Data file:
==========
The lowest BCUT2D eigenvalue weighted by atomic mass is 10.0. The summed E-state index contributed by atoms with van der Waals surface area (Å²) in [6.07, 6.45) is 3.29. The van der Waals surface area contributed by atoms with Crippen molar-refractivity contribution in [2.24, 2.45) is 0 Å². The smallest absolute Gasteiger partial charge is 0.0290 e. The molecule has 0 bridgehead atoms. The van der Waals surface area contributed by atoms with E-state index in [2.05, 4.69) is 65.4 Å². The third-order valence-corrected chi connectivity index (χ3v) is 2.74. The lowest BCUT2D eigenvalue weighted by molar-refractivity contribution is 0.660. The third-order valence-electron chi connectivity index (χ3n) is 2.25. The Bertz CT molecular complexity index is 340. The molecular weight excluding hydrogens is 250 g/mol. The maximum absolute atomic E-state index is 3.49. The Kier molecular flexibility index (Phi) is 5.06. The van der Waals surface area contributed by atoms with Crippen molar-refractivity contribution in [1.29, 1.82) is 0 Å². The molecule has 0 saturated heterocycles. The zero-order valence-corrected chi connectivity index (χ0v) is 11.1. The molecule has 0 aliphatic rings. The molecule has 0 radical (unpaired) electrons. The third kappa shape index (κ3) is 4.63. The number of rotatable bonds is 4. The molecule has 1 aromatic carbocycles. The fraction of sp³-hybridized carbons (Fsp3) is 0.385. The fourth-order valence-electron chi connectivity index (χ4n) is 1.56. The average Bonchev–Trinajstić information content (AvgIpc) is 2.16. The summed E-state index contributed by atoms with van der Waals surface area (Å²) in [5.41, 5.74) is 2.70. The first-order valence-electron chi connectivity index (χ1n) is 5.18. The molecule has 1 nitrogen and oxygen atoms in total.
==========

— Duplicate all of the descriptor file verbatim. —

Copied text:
The lowest BCUT2D eigenvalue weighted by atomic mass is 10.0. The summed E-state index contributed by atoms with van der Waals surface area (Å²) in [6.07, 6.45) is 3.29. The van der Waals surface area contributed by atoms with Crippen molar-refractivity contribution in [2.24, 2.45) is 0 Å². The smallest absolute Gasteiger partial charge is 0.0290 e. The molecule has 0 bridgehead atoms. The van der Waals surface area contributed by atoms with E-state index in [2.05, 4.69) is 65.4 Å². The third-order valence-corrected chi connectivity index (χ3v) is 2.74. The lowest BCUT2D eigenvalue weighted by molar-refractivity contribution is 0.660. The third-order valence-electron chi connectivity index (χ3n) is 2.25. The Bertz CT molecular complexity index is 340. The molecular weight excluding hydrogens is 250 g/mol. The maximum absolute atomic E-state index is 3.49. The Kier molecular flexibility index (Phi) is 5.06. The van der Waals surface area contributed by atoms with Crippen molar-refractivity contribution in [1.29, 1.82) is 0 Å². The molecule has 0 saturated heterocycles. The zero-order valence-corrected chi connectivity index (χ0v) is 11.1. The molecule has 0 aliphatic rings. The molecule has 0 radical (unpaired) electrons. The third kappa shape index (κ3) is 4.63. The number of rotatable bonds is 4. The molecule has 1 aromatic carbocycles. The fraction of sp³-hybridized carbons (Fsp3) is 0.385. The fourth-order valence-electron chi connectivity index (χ4n) is 1.56. The average Bonchev–Trinajstić information content (AvgIpc) is 2.16. The summed E-state index contributed by atoms with van der Waals surface area (Å²) in [5.41, 5.74) is 2.70. The first-order valence-electron chi connectivity index (χ1n) is 5.18. The molecule has 1 nitrogen and oxygen atoms in total.